The Midwestern state of Oklahoma is known for its prairielands, mesas, minor mountain ranges, and blend of cultures. The Native American influence there is great with 24 tribal languages still in use, and there are also thriving German, Scottish, and Scotch-Irish communities all living in close proximity. As it is home to several cultures, it also plays host to a wide range of wildlife and native plants. To start your exploration of this diverse state, consider using one of these tried-and-true Oklahoma scenic drives as a jumping-off point before blazing your own way through the rest of this spectacular region:

No. 10 – Oklahoma Highway 10

Starting Location: Tahlequah, OK
Ending Location: Muskogee, OK
Length: 34 miles
Best Season to Drive: Spring, Summer
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Ideal for a leisurely morning or afternoon drive winding through verdant forests and along craggy bluffs, this route along Highway 10 should be savored and not rushed. Be sure to stop at the Fort Gibson Historic Site, which was once an army outpost in Indian Territory and preserves 29 buildings to this day. Once in Greenleaf State Park, enjoy one of many hiking trails or test your skills on the on-site, 18-hole golf course.

No. 9 – Nostalgic Route 33

Starting Location: Guthrie, OK
Ending Location: Perkins, OK
Length: 26 miles
Best Season to Drive: All
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Travelers along this way may feel transported back in time on this route through the state’s central frontier country. In Guthrie, be sure to peek at the Santa Fe Depot, which was the heart of the town’s operations in the 1900s, or fuel up for the trip at Stable’s Café with a Western theme and killer steaks. Once in Perkins, tour the Oklahoma Territorial Plaza, an open-air museum with several restored buildings, including an 1800s one-room schoolhouse and a 1901 log cabin.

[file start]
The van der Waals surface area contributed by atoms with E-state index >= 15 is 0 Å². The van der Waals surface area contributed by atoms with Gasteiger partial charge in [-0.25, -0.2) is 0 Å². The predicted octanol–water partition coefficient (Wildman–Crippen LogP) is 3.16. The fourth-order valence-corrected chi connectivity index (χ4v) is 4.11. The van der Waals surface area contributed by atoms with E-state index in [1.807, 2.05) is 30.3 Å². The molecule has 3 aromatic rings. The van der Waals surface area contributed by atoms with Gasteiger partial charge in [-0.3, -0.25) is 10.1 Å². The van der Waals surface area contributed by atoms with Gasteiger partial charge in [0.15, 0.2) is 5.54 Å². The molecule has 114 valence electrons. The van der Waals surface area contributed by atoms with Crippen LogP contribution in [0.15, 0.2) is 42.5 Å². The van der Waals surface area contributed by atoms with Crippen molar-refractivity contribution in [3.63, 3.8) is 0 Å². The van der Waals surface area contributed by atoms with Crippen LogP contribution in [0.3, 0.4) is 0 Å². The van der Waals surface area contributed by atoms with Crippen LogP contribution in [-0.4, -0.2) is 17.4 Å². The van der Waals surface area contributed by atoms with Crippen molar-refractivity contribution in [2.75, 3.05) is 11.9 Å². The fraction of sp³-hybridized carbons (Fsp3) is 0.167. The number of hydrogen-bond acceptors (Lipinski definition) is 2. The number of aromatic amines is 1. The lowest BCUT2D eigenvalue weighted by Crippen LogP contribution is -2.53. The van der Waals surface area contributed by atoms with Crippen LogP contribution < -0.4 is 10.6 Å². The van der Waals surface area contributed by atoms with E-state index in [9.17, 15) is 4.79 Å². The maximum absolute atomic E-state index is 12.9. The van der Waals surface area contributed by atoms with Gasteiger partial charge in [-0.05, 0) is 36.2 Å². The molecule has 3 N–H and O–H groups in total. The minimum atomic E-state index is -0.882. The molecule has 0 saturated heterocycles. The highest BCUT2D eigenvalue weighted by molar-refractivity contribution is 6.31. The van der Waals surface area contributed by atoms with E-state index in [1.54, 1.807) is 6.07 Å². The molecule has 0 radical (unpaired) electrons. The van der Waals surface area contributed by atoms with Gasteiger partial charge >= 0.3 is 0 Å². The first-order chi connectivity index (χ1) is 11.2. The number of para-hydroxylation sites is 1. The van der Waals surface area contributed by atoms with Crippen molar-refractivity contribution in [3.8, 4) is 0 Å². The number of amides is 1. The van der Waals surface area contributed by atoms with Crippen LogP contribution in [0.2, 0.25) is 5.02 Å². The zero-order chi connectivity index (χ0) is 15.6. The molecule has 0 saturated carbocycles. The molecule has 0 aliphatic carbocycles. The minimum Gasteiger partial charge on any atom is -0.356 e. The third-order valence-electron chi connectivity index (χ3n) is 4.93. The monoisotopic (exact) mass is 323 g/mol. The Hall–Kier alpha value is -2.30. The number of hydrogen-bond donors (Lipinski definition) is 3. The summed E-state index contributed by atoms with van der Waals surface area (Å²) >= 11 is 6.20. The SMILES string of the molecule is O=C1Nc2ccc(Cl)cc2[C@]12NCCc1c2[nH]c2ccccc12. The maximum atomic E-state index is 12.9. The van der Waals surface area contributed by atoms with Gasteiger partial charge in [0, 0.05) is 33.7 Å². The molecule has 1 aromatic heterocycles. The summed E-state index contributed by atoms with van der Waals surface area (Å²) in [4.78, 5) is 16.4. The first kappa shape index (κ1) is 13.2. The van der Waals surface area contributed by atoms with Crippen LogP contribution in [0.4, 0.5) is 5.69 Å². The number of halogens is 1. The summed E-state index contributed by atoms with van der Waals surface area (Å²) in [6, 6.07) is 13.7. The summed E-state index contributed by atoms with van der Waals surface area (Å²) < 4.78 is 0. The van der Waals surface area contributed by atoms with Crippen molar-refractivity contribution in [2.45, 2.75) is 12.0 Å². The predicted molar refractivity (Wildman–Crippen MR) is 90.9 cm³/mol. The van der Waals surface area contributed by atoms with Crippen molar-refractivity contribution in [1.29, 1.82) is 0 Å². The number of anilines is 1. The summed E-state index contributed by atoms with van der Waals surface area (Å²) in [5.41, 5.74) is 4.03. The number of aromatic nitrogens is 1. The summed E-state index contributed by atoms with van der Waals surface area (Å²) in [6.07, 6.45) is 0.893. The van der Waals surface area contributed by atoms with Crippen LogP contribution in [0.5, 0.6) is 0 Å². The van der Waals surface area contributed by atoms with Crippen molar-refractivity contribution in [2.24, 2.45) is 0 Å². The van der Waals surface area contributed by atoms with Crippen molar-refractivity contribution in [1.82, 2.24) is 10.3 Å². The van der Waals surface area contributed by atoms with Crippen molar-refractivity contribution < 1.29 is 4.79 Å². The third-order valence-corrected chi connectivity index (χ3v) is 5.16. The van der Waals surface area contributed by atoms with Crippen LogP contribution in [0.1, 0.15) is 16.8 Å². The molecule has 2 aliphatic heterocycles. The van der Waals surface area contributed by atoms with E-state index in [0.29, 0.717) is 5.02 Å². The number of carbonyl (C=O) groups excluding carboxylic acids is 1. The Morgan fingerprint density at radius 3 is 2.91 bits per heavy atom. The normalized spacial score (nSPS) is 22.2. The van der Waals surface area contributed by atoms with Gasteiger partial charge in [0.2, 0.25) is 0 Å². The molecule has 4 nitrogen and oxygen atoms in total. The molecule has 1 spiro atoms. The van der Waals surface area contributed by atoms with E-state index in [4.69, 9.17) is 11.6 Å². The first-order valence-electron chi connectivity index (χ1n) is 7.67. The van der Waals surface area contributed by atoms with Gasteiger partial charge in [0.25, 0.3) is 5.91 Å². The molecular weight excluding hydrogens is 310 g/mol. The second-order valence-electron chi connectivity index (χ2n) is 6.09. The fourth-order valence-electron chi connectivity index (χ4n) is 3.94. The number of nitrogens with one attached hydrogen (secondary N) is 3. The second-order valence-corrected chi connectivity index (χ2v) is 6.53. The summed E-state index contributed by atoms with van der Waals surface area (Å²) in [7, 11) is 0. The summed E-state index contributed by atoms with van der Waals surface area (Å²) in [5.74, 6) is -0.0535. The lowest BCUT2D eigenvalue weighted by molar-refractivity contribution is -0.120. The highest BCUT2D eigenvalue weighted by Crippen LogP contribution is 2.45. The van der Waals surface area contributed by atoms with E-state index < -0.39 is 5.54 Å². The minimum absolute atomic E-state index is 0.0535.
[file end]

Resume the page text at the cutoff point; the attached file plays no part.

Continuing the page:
No. 8 – Oklahoma Highway 20

Starting Location: Claremore, OK
Ending Location: Spavinaw, OK
Length: 40 miles
Best Season to Drive: All
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This winding road past lakes and across sweeping open lands is chock full of unusual stops and things to do. From the Will Rogers Memorial Museum in Claremore, honoring the Oklahoma native with a large assemblage of memorabilia, to learning how the small town of Hoot Owl gained its name by chatting up the locals, it’s a ride not soon to be forgotten. For more traditional entertainment, hit the turquoise water of Spavinaw Lake in Grand Lake State Park Oklahoma.

No. 7 – Route 8 State Parks

Starting Location: Watonga, OK
Ending Location:  Hinton, OK
Length: 31 miles
Best Season to Drive: All
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Full of interesting geological features mixed into the cliffs and canyons of the region, this drive has plenty of visual appeal. In Watonga, take time to explore Roman Nose State Park, which is home to three natural springs Native Americans once believed had healing properties. Toward the end of the trip lies Red Rock Canyon State Park with an array of hiking trails geared for all fitness levels from beginner to expert.

No. 6 – Quartz Mountain State Park

Starting Location: Altus, OK
Ending Location: Lone Wolf, OK
Length: 27 miles
Best Season to Drive: Spring, Summer
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The focal point of this route is the 2,040-foot high Quartz Mountain, which was once 20,000 feet tall before erosion took its toll and is situated on the western end of the Wichita Mountain Range. With a wealth of quartz deposits, the mountain shimmers when the sun hits it just right. It overlooks Lake Althaus in the small town of Lugert, where visitors flock to swim, fish, and enjoy boat rides.